Xstrata, the mining group, recently confirmed a $33 billion bid from the trader Glencore after investor pressure meant that the company had to change the deal to make sure that the top managers did not sink the tie-up. Initially the company was insisting that it had to be sent to a shareholders vote, as the package was quite controversial. However, they backed off this insistence, and have let the deal go through.
Investors are going to be able to put their views across about the retention plan without making any threat to the merger, meaning that the deal is closer to its completion than it has been since it was first announced eight months ago.
Initially the company argued that its executives were going to be responsible for organising future profits, however board members recently stated that the changes to the bid, which put the Chief Executive of Glencore as the head of the company, meant that the executives were no longer responsible for this. This means that the plans are even more necessary in order to avoid the top executives leaving the company to go elsewhere.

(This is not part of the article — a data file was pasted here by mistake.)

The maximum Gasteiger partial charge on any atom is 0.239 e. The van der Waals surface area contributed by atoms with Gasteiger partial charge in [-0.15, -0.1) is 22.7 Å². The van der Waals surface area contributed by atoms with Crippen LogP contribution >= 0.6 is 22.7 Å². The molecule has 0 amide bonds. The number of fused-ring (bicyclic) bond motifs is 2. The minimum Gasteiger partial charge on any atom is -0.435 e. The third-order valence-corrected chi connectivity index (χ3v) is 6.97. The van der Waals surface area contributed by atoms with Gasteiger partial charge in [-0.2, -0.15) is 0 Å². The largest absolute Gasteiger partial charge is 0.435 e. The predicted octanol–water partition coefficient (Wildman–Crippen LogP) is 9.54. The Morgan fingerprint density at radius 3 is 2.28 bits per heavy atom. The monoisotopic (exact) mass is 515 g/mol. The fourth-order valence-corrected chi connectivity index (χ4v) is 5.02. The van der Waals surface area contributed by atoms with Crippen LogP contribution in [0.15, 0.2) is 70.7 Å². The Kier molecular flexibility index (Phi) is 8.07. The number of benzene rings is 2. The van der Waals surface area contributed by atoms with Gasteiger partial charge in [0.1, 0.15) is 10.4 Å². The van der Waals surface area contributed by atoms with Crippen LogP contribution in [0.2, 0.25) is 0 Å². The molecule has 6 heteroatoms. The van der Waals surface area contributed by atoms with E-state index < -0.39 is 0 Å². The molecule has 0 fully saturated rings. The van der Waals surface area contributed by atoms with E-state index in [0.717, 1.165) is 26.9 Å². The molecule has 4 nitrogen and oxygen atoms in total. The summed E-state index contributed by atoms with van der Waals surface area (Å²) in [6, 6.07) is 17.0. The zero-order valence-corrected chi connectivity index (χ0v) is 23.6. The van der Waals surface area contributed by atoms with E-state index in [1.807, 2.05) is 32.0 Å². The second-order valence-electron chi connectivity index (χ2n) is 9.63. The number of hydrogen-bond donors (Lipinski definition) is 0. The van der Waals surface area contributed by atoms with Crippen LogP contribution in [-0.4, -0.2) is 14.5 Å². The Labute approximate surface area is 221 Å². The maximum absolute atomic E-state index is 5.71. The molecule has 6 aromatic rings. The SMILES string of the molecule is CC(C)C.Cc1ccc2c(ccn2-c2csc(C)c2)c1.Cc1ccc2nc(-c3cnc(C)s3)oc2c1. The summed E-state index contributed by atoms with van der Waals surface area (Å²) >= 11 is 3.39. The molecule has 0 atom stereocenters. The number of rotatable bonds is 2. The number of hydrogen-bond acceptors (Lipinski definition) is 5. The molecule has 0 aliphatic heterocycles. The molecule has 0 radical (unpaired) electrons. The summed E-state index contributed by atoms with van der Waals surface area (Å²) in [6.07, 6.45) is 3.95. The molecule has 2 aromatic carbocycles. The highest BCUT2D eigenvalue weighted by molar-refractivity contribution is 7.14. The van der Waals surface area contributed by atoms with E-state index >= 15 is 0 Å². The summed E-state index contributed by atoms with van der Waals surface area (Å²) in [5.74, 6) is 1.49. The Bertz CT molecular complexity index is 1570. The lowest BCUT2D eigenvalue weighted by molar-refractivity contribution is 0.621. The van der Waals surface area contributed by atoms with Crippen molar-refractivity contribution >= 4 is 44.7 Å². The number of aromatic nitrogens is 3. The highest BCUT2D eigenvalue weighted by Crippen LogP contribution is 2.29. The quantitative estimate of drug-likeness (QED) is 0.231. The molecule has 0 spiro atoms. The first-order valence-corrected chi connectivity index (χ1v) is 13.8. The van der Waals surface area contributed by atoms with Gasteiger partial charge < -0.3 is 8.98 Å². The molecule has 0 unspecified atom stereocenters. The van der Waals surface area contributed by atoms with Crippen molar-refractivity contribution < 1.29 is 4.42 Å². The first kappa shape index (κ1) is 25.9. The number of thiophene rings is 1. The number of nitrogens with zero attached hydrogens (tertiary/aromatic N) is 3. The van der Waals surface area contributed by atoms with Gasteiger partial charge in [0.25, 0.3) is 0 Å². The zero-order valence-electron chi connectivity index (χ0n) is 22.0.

There has been grumbling in the private and public sector from institutional shareholders such as Schroders, Legal & General and BlackRock about the various issues, and Xstrata has agreed to split these issues.
Some shareholders have complained that this is not enough of an attempt, and the 25th largest shareholder in the company, Threadneedle Investments have stated that they are firmly opposed to the deal, and have said that it is giving away the company very cheaply. Even though this company owns a very small part of the mining company, it is going to be a situation when it comes to voting, where every single vote counts, and so even small shareholders are having their opinions considered.